A search for “pirates and operations research” turned up a link about Pittsburgh Pirates player Ross Ohlendorf, who was an OR major at Princeton. I am interested in OR and real pirates. I have a new podcast out on pirates (see below).
Here’s the gist of the piracy problem plaguing the Gulf of Aden and Indian Ocean. Pirates operate small, maneuverable skiffs disguised as fishing boats to board trans-Pacific cargo ships, hold the crew ransom, and disappear once they receive their ransom. They don’t steal the cargo on the ships very often. Even in the modern world, it is hard to track down the pirates after the ransoms are paid.
Various governments have tried to combat piracy with warships that patrol the pirate infested waters in the Indian Ocean. The warships “can’t keep up with the region’s elusive pirates. The hijackers’ simple, brutal tactics are too effective. Their business model is too attractive. And they’ve got nothing to lose but their lives.” (see this Wired article).
Finding the pirates before they attack is like finding a needle in a haystack, since the pirates disguise themselves amongst many fishermen. The US Navy began a randomized screening approach to identify potential pirates.
[U]ntil they brandish weapons, pirates are indistinguishable from legitimate fishermen. Naval crews must stop and interrogate a lot of innocent seafarers, as seen in the U.S. Navy video below, in order to have any hope of disarming pirates before they attack. With tens of thousands of fishing boats plying the Indian Ocean alongside just 30 warships, lots of pirates are sure to slip through.
Preempting pirate attacks by screening is therefore not like screening passengers at security checkpoints. Everyone looks the same up front, so random screening is truly random, not risk-based. It’s not surprising that this doesn’t work. My research with Sheldon Jacobson has shown that aviation security resources are not good at detecting threat passengers if they do not discriminate between risk and less risky passengers. The problem is, it’s harder to identify risky fisherman than risky air passengers.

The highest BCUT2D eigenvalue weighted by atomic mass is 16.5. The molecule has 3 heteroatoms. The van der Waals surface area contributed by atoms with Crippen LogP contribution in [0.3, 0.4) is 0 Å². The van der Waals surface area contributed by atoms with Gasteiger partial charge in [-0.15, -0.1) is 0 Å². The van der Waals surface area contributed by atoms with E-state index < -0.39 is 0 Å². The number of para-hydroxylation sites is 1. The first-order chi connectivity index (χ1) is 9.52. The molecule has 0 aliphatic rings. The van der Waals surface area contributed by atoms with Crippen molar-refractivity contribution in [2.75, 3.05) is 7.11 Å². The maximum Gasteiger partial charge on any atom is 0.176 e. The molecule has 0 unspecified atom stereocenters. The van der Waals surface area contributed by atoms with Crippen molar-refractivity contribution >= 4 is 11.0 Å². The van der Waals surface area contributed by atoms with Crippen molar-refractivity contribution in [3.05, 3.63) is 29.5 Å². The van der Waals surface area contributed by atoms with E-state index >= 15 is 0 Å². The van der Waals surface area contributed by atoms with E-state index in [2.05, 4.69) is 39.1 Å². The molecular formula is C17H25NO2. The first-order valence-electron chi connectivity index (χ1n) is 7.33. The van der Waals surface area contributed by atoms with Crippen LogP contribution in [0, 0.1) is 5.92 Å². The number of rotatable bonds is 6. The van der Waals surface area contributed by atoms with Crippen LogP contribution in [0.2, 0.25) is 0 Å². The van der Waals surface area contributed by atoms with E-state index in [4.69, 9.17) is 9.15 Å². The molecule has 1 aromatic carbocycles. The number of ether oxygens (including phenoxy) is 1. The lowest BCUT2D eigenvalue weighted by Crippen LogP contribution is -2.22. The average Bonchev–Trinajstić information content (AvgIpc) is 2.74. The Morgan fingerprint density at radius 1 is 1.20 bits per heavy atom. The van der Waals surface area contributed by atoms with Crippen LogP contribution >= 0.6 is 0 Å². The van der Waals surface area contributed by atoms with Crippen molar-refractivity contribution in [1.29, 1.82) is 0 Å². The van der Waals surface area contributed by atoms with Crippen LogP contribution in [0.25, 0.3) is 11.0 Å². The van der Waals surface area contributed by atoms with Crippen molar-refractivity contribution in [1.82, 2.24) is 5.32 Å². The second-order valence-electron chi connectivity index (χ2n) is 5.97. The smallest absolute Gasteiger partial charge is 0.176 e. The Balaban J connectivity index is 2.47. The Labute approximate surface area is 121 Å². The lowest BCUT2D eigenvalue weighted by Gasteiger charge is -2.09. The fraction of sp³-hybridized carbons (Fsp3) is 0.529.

Mercenaries–Rent-a-cops with real weapons–can protect the cargo ships at a much lower price. This is cheaper than the government solutions are also more effective. A “few armed guards should be sufficient to defeat a pirate attack” and the mercenaries are always at the right place at the right time whereas navies usually arrive after the attack. Perhaps mercenaries could be placed on cargo ships much like Federal Air Marshals are placed on air flights: using an optimization-based approach that solves large Stackelberg games.
Looking at piracy as a supply chain, one goal is to disrupt the supply chain as much as possible in order to deter would-be pirates. Since the equipment used in piracy is so simple, this may not be very effective. But pirates still need some kind of training to become successful menaces to society. This could lead to a kind of shortest path network interdiction model, where the pirates-in-training are trying to find the shortest path to becoming a pirate and we are trying to force them to take the longest path, thus disrupting the pirate supply chain. if it takes longer to become a pirate, then there will be fewer pirates and fewer pirate attacks. The network of nodes and arcs with associated costs would be akin to modeling the path to one’s university degree, where the nodes are courses and the edges represent prerequisites. Becoming a pirate would likewise involve certain skills (nodes), some of which must be performed in a certain sequence (arcs). If there were such a thing as Pirate University, I hope they don’t teach operations research.
Richard and I discuss pirates more on my podcast. We also talk about sports analytics, OR in the news, . I attempt to tell a couple of OR jokes, but as you will hear, I am in desperate need of better OR jokes (send them to punkrockORblog@gmail.com). You can listen to the podcast here:
How would you use operations research to catch pirates?